Well, that means packing a lunch, and bringing my own water because I don't want to pay $4 for a bottle of Poland Spring. Oh, but if I have to use the bathroom? If I can get to one (it would not hurt to have bathrooms on BOTH sides of the hall), I will probably have to stand in line for 20 minutes, because they have so few stalls. And this is a comic convention, so half the time there are people in there changing into their costumes, which takes much longer than your average bathroom trip. I focus on this because I have stomach issues, and the idea of having to hightail it to a bathroom with only a moment's notice, only to be faced with a situation like this, fills me with DREAD. It's never happened, but the idea fills me with anxiety, and makes me never want to spend more than a few hours at a con here.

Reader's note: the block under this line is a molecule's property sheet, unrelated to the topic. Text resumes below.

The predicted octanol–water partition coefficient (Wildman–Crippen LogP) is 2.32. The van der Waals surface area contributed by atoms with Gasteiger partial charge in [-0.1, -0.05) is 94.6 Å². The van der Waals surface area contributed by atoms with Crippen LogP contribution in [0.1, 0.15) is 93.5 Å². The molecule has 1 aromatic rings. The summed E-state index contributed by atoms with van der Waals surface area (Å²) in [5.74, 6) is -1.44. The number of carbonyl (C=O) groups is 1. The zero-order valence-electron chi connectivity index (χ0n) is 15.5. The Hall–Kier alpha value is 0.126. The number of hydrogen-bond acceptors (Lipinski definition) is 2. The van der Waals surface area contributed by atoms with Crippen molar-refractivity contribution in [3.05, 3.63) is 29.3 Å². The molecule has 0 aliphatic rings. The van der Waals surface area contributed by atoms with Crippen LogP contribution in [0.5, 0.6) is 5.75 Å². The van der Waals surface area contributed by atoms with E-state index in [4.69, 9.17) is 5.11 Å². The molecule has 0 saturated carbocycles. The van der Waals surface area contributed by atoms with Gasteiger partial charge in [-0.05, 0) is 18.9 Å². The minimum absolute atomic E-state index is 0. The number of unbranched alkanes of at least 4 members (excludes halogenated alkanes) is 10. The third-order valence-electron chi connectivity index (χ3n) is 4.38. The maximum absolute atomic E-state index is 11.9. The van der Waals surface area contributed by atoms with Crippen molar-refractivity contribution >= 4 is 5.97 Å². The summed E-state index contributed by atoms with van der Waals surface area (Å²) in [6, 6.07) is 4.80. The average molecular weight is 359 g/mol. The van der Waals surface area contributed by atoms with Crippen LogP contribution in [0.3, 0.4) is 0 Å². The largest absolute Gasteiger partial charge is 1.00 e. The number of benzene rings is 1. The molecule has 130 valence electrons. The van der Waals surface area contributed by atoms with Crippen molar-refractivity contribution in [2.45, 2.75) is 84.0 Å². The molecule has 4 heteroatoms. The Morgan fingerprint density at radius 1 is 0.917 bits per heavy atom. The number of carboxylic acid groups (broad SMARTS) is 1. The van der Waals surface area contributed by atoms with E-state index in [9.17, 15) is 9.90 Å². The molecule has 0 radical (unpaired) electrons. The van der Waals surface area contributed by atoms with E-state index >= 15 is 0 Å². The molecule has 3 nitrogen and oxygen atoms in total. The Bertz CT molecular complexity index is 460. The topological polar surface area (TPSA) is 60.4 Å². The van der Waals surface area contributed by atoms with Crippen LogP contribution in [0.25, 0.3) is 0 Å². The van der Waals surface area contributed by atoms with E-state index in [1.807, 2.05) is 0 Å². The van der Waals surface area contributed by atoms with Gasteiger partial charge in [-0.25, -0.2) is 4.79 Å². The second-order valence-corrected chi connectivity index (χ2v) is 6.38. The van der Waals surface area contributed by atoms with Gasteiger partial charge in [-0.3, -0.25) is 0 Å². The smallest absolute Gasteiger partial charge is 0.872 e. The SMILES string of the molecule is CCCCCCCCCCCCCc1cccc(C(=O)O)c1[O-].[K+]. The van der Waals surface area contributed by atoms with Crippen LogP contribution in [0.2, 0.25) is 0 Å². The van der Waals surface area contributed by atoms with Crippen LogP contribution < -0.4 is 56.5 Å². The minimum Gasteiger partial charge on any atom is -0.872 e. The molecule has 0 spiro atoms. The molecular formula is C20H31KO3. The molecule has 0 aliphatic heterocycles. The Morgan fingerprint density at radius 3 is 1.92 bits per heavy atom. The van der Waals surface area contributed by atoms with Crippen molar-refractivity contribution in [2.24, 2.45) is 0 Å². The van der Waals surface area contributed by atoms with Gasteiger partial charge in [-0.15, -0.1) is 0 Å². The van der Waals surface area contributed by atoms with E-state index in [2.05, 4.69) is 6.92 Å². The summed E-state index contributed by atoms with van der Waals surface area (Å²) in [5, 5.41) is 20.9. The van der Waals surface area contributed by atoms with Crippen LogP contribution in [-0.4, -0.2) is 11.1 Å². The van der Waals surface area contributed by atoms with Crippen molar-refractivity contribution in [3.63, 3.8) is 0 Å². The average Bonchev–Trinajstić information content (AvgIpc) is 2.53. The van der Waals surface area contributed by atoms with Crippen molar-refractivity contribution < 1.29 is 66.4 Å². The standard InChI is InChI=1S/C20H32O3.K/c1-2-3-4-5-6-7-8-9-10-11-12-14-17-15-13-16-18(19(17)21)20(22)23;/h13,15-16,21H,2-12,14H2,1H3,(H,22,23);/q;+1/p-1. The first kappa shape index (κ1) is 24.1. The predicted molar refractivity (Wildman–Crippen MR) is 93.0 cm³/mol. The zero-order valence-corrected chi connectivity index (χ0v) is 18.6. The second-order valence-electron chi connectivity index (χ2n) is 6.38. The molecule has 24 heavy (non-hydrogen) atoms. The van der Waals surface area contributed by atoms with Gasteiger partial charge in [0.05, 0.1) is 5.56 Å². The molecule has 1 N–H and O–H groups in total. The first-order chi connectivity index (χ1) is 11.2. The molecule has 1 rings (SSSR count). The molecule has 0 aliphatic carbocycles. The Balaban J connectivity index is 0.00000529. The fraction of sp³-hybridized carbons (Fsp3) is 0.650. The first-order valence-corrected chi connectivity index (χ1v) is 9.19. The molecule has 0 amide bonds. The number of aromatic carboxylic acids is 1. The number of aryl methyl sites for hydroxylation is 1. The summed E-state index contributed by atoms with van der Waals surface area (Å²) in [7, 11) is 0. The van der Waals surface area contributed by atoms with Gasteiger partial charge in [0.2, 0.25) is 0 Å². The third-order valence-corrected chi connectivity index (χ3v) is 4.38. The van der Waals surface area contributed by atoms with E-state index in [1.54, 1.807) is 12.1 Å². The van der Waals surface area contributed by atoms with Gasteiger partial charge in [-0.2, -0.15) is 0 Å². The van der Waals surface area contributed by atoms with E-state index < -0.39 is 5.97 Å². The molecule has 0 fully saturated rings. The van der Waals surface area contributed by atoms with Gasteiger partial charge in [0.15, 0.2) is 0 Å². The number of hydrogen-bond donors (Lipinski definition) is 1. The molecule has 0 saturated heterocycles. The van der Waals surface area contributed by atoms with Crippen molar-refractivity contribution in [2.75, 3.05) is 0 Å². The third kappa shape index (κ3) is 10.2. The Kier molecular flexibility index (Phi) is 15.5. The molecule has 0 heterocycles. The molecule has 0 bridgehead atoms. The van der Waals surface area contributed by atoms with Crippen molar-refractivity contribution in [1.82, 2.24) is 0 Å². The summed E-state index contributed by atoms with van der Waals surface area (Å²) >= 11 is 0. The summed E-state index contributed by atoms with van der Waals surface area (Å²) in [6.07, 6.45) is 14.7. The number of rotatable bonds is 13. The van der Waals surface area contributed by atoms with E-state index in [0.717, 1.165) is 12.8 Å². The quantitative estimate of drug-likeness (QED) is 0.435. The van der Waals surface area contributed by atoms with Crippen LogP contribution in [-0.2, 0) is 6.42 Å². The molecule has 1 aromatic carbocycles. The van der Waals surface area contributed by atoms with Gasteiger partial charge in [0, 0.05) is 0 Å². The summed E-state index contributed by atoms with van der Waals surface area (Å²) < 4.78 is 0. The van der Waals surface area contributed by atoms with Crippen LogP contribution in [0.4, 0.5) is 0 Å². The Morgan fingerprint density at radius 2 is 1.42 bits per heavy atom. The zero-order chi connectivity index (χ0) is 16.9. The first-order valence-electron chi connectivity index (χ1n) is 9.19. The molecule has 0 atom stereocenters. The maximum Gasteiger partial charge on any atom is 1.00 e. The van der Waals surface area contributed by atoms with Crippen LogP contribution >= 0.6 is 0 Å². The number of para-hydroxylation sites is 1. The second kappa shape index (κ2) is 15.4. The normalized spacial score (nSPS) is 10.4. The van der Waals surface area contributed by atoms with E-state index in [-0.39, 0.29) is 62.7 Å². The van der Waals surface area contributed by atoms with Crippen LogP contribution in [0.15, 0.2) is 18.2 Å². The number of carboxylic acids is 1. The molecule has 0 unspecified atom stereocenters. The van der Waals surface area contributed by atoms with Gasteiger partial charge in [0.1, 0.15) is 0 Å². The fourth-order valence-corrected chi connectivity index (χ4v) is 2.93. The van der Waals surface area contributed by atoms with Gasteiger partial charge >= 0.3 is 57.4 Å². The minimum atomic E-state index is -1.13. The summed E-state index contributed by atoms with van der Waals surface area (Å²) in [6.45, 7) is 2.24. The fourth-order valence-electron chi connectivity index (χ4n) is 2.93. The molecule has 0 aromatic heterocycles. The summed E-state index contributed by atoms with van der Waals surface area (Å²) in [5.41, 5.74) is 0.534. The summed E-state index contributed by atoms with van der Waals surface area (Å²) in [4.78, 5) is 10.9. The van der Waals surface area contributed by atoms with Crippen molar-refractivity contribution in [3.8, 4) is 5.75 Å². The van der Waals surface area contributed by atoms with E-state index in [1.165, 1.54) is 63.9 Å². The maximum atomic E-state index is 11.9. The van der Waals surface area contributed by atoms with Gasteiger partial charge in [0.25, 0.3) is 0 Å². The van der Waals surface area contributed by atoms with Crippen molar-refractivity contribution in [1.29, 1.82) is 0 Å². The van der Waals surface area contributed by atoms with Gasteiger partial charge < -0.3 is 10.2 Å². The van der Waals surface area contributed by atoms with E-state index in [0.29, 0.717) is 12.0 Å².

But anyway, knowing it'll take 20 minutes just to use the bathroom, means I don't drink very much. And that means I get dehydrated. Which means I get a headache, and will probably be more susceptible to whatever viruses are floating around the hall. It's a lose-lose, if you ask me.

Then there is the con itself, which has clearly become a phenomenon, and is way too big for its own good. Every space gets overcrowded. It's hard to move through the aisles. I get hit with peoples' backpacks at ever turn. I'm a small person, but I can't imagine being a kid in the middle of all this. Any booth that features a sound element tends to be WAY too loud. If you're unlucky enough to have a booth next to these guys, you're out of luck.